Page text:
Syphilitic myositis: a case-based review
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To present the clinical and pathological findings in patients presenting with myositis caused by syphilis. The literature is reviewed, and pathophysiologic factors discussed. A 49-year-old Caucasian heterosexual male with a known history of stable human immunodeficiency virus (HIV) and hepatitis C (HCV) co-infection, developed progressive muscle weakness over 10 weeks. He discontinued his medications; however, he had on-going muscle symptoms. A muscle biopsy was performed, consistent with mild myositis. While on prednisone therapy, he developed panuveitis and vertigo. CSF studies were positive for syphilis (Treponema pallidum). He was started on appropriate antibiotic therapy with complete clinical resolution. This patient presented with myositis and panuveitis as a manifestation of acute onset of syphilis. Syphilis is an uncommon cause of myositis. In patients with HIV and/or HCV, the disease itself and side effects of the medications must be considered. As patients with HIV may have co-infections, syphilis must be considered, especially when unresponsive to traditional management.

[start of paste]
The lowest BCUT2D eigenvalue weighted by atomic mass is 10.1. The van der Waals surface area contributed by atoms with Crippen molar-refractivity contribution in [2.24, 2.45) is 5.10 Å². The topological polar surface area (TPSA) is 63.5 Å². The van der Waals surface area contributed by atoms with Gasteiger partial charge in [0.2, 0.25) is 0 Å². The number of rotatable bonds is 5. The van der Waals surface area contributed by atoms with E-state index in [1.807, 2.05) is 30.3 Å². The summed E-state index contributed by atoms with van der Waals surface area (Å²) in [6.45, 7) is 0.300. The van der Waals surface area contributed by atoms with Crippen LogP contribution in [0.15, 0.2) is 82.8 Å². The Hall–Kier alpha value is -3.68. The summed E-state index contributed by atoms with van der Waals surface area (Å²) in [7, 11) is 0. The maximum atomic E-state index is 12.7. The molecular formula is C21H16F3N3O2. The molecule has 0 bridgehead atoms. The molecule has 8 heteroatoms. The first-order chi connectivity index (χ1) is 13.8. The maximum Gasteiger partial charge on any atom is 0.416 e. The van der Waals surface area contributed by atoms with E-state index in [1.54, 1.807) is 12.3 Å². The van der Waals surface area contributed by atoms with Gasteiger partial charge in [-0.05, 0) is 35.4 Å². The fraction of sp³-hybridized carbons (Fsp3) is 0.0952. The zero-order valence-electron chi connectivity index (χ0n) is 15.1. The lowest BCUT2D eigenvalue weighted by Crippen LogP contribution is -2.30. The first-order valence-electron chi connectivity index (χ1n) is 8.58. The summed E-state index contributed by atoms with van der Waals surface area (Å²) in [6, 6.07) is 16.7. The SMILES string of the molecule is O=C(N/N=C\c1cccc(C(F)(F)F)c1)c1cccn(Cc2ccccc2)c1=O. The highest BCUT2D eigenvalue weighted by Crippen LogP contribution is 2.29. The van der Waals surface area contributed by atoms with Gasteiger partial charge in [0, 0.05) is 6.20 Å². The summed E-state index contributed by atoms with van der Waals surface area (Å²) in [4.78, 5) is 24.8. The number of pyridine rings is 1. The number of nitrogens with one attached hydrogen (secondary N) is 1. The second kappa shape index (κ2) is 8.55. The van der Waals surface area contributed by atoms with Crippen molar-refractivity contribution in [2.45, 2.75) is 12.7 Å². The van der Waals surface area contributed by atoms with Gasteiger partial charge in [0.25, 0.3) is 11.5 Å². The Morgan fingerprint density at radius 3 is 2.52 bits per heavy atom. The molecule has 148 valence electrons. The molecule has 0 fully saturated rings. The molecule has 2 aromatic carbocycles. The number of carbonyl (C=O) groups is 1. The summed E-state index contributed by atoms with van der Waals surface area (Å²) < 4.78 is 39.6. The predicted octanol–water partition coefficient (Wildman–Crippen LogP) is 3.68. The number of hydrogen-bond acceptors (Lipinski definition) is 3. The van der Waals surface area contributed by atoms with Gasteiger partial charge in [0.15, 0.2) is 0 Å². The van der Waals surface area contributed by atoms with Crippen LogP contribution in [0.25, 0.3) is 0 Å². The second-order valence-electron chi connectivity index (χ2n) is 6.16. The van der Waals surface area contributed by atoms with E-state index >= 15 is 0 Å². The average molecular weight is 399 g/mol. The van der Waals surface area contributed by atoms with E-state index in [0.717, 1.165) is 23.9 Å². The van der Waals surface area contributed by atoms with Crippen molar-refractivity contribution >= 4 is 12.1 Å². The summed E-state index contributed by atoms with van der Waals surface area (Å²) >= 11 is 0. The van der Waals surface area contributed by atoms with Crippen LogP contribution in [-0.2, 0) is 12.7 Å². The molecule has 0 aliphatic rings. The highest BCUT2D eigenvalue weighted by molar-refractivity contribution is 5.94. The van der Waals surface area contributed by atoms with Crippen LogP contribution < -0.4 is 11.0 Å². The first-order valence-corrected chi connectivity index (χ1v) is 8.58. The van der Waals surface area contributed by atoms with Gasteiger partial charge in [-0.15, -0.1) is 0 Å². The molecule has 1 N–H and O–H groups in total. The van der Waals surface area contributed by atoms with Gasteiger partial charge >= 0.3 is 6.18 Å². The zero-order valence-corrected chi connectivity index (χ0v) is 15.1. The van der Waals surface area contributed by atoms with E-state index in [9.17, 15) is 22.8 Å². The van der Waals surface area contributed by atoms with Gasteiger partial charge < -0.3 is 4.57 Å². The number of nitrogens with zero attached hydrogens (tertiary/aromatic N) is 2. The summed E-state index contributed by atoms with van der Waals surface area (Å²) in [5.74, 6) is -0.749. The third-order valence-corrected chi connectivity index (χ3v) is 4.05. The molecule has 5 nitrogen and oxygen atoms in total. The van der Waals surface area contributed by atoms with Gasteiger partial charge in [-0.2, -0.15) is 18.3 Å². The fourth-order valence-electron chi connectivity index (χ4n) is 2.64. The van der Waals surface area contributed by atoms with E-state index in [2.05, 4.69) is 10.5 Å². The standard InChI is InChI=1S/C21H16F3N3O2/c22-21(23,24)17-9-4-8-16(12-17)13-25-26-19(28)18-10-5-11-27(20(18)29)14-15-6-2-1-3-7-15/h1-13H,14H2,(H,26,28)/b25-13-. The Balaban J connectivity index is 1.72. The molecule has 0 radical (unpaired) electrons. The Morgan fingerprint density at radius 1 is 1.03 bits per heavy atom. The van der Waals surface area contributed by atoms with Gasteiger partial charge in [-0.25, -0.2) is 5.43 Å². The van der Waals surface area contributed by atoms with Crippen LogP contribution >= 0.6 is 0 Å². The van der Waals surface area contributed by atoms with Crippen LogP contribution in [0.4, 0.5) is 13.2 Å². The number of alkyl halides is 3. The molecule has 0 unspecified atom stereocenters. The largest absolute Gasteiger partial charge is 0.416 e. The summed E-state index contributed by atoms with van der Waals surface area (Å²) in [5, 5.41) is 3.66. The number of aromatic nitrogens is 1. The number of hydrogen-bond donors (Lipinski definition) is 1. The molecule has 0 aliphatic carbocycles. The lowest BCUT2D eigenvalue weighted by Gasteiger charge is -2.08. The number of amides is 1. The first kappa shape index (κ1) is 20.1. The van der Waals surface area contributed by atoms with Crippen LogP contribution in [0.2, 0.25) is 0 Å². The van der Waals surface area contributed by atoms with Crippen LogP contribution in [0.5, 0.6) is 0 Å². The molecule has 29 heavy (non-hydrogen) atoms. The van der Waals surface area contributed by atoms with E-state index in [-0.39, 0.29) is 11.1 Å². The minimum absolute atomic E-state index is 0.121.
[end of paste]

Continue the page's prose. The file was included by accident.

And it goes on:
KeywordsMyositis Syphilis HIV Hepatitis C
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